So, what is the reaction mechanism when primary alcohols are converted to carboxylic acids by Jones oxidation using chromic acid?
In the presence of water, the aldehyde undergoes a hydration reaction with water. The result is the formation of geminal diols (or gem-diols). The reaction mechanism is as follows.
In any case, the hydration reaction proceeds in the presence of water, and the aldehyde is transformed into a compound with two hydroxy groups (gem-diol).
The geminal diols are then oxidized to form carboxylic acids by reacting with chromic acid again.
Importantly, because of the presence of water in Jones oxidation, an aldehyde is formed and then hydrated to form -OH. The result is the synthesis of carboxylic acids.
Aldehyde Synthesis Under Anhydrous Conditions by PCC and Swern Oxidation
Thus, carboxylic acids and ketones can be obtained by Jones oxidation with chromic acid. So, when oxidizing primary alcohols, can’t we stop at the synthesis of aldehydes instead of proceeding to carboxylic acids?
Depending on the method, it is possible to synthesize aldehydes by the oxidation of alcohols. The way to do this is to proceed with the oxidation reaction in anhydrous conditions.
As mentioned earlier, in Jones oxidation, the synthesis reaction proceeds under the presence of water. Since water is present, aldehydes hydrate to become geminal diols (gem-diols), and the oxidation reaction proceeds to form carboxylic acids. In other words, if water is not present, the aldehyde will not hydrate, and carboxylic acid will not be formed.
PCC (pyridinium chlorochromate) is a reagent that enables the oxidation reaction under anhydrous conditions. The following is the structural formula of PCC.
When PCC (pyridinium chlorochromate) reacts with primary alcohol, the reaction mechanism is as follows.
After obtaining the aldehyde, the reaction stops. Since there is no water present, the oxidation of the aldehyde to carboxylic acid does not occur.
-Synthesis by Swern Oxidation
Swern oxidation is also used in the organic synthesis reactions to obtain aldehydes. In Swern oxidation, which is one of the name reactions, aldehydes are obtained by oxidizing primary alcohols under anhydrous conditions as in PCC.
By reacting at a low temperature, such as -78°C, Swern oxidation allows the synthetic reaction to proceed with fewer unwanted by-products. It is one of the most frequently used synthetic methods in organic chemistry.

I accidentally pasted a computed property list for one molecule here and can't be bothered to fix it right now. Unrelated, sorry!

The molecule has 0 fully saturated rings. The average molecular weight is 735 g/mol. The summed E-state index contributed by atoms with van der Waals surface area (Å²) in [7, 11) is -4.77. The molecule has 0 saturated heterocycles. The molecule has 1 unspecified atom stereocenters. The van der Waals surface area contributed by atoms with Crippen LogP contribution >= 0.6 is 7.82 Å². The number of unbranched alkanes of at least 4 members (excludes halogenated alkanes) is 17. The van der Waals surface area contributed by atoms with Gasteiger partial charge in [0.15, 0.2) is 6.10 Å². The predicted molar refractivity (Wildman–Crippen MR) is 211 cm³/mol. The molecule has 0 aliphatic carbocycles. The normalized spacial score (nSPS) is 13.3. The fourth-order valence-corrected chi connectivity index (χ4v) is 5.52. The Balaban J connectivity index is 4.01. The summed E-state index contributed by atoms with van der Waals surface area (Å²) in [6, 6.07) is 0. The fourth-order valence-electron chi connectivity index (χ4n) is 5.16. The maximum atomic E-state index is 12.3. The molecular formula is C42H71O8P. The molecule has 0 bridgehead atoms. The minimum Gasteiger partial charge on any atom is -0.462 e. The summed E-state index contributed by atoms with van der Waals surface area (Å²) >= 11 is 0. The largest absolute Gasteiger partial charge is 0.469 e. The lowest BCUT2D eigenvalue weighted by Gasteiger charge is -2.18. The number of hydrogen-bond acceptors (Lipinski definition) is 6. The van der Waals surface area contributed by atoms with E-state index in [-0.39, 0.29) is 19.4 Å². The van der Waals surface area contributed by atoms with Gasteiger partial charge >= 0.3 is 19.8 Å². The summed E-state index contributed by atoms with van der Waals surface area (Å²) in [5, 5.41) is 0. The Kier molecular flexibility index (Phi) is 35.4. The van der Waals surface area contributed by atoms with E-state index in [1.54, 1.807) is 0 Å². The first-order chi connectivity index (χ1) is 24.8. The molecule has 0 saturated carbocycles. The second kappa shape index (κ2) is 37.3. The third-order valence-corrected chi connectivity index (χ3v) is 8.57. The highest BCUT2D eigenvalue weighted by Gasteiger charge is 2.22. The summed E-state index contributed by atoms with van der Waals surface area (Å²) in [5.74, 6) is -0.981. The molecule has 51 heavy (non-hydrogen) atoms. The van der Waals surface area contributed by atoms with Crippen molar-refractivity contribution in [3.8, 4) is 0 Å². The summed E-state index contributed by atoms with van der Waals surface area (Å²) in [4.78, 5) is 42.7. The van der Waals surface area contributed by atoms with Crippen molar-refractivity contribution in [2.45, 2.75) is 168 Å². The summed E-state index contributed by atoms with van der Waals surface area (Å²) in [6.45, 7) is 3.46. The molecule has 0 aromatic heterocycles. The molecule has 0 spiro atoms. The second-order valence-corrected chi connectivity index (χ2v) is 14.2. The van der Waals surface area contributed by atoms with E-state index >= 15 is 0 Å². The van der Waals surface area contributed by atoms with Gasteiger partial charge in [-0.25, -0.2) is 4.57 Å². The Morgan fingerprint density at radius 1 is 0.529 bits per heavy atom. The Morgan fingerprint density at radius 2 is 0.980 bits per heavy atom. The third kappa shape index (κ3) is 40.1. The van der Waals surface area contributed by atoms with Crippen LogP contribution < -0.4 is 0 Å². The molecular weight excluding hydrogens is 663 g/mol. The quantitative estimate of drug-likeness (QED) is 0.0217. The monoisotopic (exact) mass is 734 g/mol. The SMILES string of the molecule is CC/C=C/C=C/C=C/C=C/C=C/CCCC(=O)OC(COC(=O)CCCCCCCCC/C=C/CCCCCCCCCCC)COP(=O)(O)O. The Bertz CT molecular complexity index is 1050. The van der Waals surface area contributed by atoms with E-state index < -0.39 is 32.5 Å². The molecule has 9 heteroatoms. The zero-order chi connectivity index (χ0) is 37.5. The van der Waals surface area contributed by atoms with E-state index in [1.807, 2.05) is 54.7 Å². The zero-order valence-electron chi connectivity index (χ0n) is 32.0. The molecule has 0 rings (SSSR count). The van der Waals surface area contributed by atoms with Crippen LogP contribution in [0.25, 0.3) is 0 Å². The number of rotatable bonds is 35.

In short, under anhydrous conditions, we can understand that oxidizing primary alcohols can obtain aldehydes. In addition, ketones can be obtained by using PCC or Swern oxidation for secondary alcohols.
Alcohols Acting as Bases (Nucleophiles) with Metal Sodium
As explained so far, the final product obtained varies with the oxidizing agent used and the synthesis conditions. On the other hand, what happens in other organic synthesis reactions instead of the oxidation of alcohol?
In general, alcohol is known to be a neutral substance. Both methanol and ethanol are neutral. However, in organic chemistry, it is necessary to think about the relationship between acids and bases. By coexisting with a strong base, alcohol can be used as a base (nucleophile).
Alcohols contain oxygen atoms and have a high degree of electronegativity. Therefore, they are polarized within the molecule, and in the presence of a strong base, they release H+ and become alkoxide ions. In many cases, alkali metals are utilized for pulling out the H+ bound to the alcohol.
The most common alkali metal is sodium (Na). By adding sodium hydride (NaH) as a reagent, the hydrogen (proton) in the alcohol is pulled out and ionized. Thus, a strong base (strong nucleophile) is formed as an alkoxide.
Nucleophilic substitution reactions (SN1 and SN2 reactions) are frequently used in organic synthesis with bases. As a nucleophilic agent, the alkoxide ion attacks other molecules to cause nucleophilic substitution reactions.
Nucleophilic substitution reactions with alcohols are important if you want to synthesize an ether.
Acid-Catalyzed Substitution and Elimination Reactions